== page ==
I rent a dvd movie from redbox or netflix and subtitles or cc is almost non existant, so I would like to know if I can make a copy of this movie and add subtitles to the new dvd movie? I am older and hearing impaired. They offer so many movies I would like to see, but don't rent because I cannot make out the audio. I have many older friends who also would benefit from subtitles. Thanks
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https://forum.videohelp.com/threads/277950-How-to-add-new-subtitles-to-an-existing-DVD . As you see it's not that simple and you must also find subtitles that matches your source dvd or you will get subtitle sync problems.
But you are not allowed to discuss how to rip rented dvds....so buy them instead.
Ok then if that is my only option then I will scrap the whole idea. I can get the movies for free on TV, but I would need a dvd recorder to record them. I see the prices have been coming down lately, and all the stations that air new movies have cc. HBO, STARZ, ENCORE, ON DEMAND, even NETFLICKS offers movies for a small fee per month. Its just that you need a dvd recorder.
And just for information purposes, how would you ever find a subtitle for the source dvd to advoid sync problems? How would you even know what the source dvd is? Just seems impossible to me.... I have searched and cc is impossible to obtain, or at least I thought so. Subtitles seem so much more available. I'm guessing the movie makers don't care if the older population views their work, guess we don't count anymore....
You're in the US. Just about every US film on DVD I've ever seen comes with subtitles. I use them all the time because I often watch late at night and don't want to awaken anyone. I know for a fact almost all NetFlix American movies come with subtitles. I don't know why Redbox would be any different. Heck, in most cases they come on automatically because I have my DVD player set up to automatically show them. Most movies have a subtitle menu where you can turn them on. But that shouldn't even be necessary as the subtitle button on the remote control can also turn them on after the movie starts.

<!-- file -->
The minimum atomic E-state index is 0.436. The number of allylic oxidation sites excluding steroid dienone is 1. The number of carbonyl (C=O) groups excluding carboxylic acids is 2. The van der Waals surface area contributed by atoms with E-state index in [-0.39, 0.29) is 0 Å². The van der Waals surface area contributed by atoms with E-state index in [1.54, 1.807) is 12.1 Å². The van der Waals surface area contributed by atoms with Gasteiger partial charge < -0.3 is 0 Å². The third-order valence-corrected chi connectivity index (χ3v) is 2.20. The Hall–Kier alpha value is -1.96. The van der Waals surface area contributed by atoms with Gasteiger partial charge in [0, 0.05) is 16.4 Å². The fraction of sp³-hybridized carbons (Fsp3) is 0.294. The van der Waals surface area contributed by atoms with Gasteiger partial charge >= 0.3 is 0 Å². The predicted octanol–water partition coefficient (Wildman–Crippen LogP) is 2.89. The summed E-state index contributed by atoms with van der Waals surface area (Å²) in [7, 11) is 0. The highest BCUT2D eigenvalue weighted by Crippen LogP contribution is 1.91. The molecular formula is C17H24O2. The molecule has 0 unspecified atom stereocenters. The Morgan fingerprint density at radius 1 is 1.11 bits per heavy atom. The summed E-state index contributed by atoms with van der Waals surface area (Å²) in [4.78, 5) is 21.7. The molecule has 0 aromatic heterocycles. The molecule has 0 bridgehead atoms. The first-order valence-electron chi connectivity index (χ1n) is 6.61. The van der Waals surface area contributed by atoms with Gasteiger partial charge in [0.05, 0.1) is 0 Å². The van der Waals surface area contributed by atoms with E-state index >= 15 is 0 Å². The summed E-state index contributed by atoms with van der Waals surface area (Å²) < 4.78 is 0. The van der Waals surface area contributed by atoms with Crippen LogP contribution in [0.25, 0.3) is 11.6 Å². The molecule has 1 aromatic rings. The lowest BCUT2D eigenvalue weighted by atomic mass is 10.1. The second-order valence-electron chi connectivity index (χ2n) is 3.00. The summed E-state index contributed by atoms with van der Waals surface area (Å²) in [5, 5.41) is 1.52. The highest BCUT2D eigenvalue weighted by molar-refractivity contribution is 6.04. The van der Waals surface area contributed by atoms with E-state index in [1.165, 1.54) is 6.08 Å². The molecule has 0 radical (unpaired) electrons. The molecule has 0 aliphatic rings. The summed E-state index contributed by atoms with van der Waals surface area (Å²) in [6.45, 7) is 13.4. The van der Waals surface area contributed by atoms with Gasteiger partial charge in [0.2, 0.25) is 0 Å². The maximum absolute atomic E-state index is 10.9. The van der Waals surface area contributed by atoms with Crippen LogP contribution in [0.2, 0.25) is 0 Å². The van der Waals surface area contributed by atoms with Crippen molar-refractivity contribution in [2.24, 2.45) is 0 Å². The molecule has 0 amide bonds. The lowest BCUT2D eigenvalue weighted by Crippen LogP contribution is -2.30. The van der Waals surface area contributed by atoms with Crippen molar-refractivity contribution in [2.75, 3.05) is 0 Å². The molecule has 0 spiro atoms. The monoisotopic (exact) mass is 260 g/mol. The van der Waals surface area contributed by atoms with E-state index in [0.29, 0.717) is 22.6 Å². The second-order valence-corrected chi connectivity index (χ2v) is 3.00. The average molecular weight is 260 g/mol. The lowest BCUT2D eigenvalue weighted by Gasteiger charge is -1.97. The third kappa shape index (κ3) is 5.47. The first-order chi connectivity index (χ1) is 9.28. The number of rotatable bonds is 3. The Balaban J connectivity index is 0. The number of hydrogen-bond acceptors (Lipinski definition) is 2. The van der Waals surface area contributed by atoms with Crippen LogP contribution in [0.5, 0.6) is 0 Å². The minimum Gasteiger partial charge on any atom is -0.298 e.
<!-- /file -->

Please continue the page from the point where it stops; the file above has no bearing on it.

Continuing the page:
It is rare for a DVD disc released in the US not to have either English subtitles or closed captions. I'm a Redbox customer and have yet to rent one that has neither closed captions nor English subtitles. If you want to find out whether a movie has them, normally the description for the movie at Amazon will say if it has closed captions. Blu-ray movies may not have closed captions, but I think most have English subtitles for the hearing impaired. If you are not seeing closed captions for any movies that you rent, then most likely your player or the connections to the TV are at fault.
1. Some DVD players have a closed caption on/off setting. Make sure it is on.
2. Make sure you are not using progressive output. Progressive output removes the part of the signal that contains closed captions. You need interlaced output for closed captions.
3. Use composite (yellow) or S-Video (larger black mini-din port) to connect the player to the TV. Using component (red green blue) can prevent closed closed captions from being sent. HDMI can't send closed captions.
4. Although most DVD players provide closed captions when you set them up correctly and use the right connection, it is possible you have one of the few that doesn't. If so, you need to get a new DVD player.
5. Blu-ray players are more likely not to provide closed capions when playing DVDs. This is because of the connections that are normally used for HD video (HDMI or component). Also the Blu-Ray spec does not officially include closed captions. Subtitles for the hearing impaired are to be used instead.
Ok I have spoke to REdbox several times and gave them the titles I was looking to rent and they told me as their site also states no CC, and no subtitles. Now I live in Pa. and those are the facts. I also mentioned to Redbox and asked if they are using black market dvds and they assure me they are not. If I choose to buy the same movies anywhere they all have cc and subtitles in english.......